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  8. I can relate to this in so many ways. I have left the church awhile ago, but I cried with my friend when we heard the news about Kate Kelly and John Dehlin because she is a believer and she believes that members can change the LDS church for the better. The leadership has made it clear that they are not interested in such change.

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  9. TK Harrison says:

    I am not nor have I ever been Mormon, though lived in Utah for seven years. But there’s a few questions above that have not been directly answered. The biggest reason to get your name removed from the LDS books is based on numbers. Right now, Jenna would be considered a Jack Mormon (not sure if this name was coined by the mormon’s or the non-mormon’s). She is on the books as a member but no longer participates in LDS functions. So, when the bean counters tell the world how many LDS are a part of their organization…Jenna and her family are counted. As well as every Jack Mormon on Earth. These numbers matter a great deal when you hear the marketing info about how big and growing their religion is. Missionaries also use those numbers when knocking on doors. Bishops use these numbers when visiting the homes of non-mormon’s in their ward (I do have firsthand experience of this). I have no clue if other religious denominations count their beans in the same way but I know my denomination does not as our numbers are counted differently.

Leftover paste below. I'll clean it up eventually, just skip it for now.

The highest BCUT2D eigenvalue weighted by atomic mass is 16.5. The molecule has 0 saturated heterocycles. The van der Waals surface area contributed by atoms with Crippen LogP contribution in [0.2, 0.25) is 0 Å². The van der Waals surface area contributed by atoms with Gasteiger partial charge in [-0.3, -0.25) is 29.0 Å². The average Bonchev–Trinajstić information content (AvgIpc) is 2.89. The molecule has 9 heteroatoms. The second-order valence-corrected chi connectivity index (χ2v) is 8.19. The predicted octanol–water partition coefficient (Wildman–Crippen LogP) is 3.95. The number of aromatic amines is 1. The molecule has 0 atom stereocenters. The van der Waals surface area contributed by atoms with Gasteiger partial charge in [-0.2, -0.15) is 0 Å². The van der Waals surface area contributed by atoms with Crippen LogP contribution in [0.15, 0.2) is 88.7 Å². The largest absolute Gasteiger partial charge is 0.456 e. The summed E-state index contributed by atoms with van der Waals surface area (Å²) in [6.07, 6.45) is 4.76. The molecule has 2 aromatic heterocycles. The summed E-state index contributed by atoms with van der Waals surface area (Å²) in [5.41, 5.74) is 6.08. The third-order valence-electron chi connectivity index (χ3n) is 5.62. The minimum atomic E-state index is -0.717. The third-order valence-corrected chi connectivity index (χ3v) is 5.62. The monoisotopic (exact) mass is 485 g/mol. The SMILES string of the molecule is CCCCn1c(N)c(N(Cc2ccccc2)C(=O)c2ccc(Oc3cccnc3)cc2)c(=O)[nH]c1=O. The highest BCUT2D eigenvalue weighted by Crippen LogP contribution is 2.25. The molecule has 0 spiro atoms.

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  10. Totally of topic but I LOVE this shot of you!!

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    Jenna Reply:

    It’s a film selfie, so I’m particularly proud of it. Those are hard to do!

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  11. Stephanie says:

    Wonderful post and something I can relate to — I have very recently requested my name and membership withdrawn from the denomination of my family for very similar reasons. It was apparently discussed and voted on at a board meeting and I recently received a letter confirming my membership withdrawal – I could no longer be a part of a group that was unable to practice equality, even in name only – just as you said. When I received the reply it was sort of a sad finality — even though there are many, many things I do not agree with regarding doctrine, etc., I wish it didn’t have to be this way. I felt it was imperative for me to make a distinct break from the “group” and clearly part ways so as to not be complicit in spiritual abuse.

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  12. I always find anti-religion posts to be so destructive to humanity. As a member of a 12 step program, I would never dream of telling another member that the way they’ve decided to define their higher power was wrong, even if my higher power looked different.

    No matter how someone decides to worship, whether it’s the mormans, Hindu’s, Buddhists, or their own version, is right! People find strength (especially in addiction) in leaning on someone or something greater than themselves. People find peace in their hope for an after life. Why take that away from them if you don’t agree with them. I feel like when you post things like this you are trying to convince people to leave a church that you decided was “wrong”.

    Reply

    Amanda Reply:

    This is an interesting perspective. I’m an atheist. I was raised Catholic and have spent a lot of time thinking about religion and God and taking theology classes, and I honestly do not believe in a higher power. I would like to – I think it would make things a lot easier; but I do not.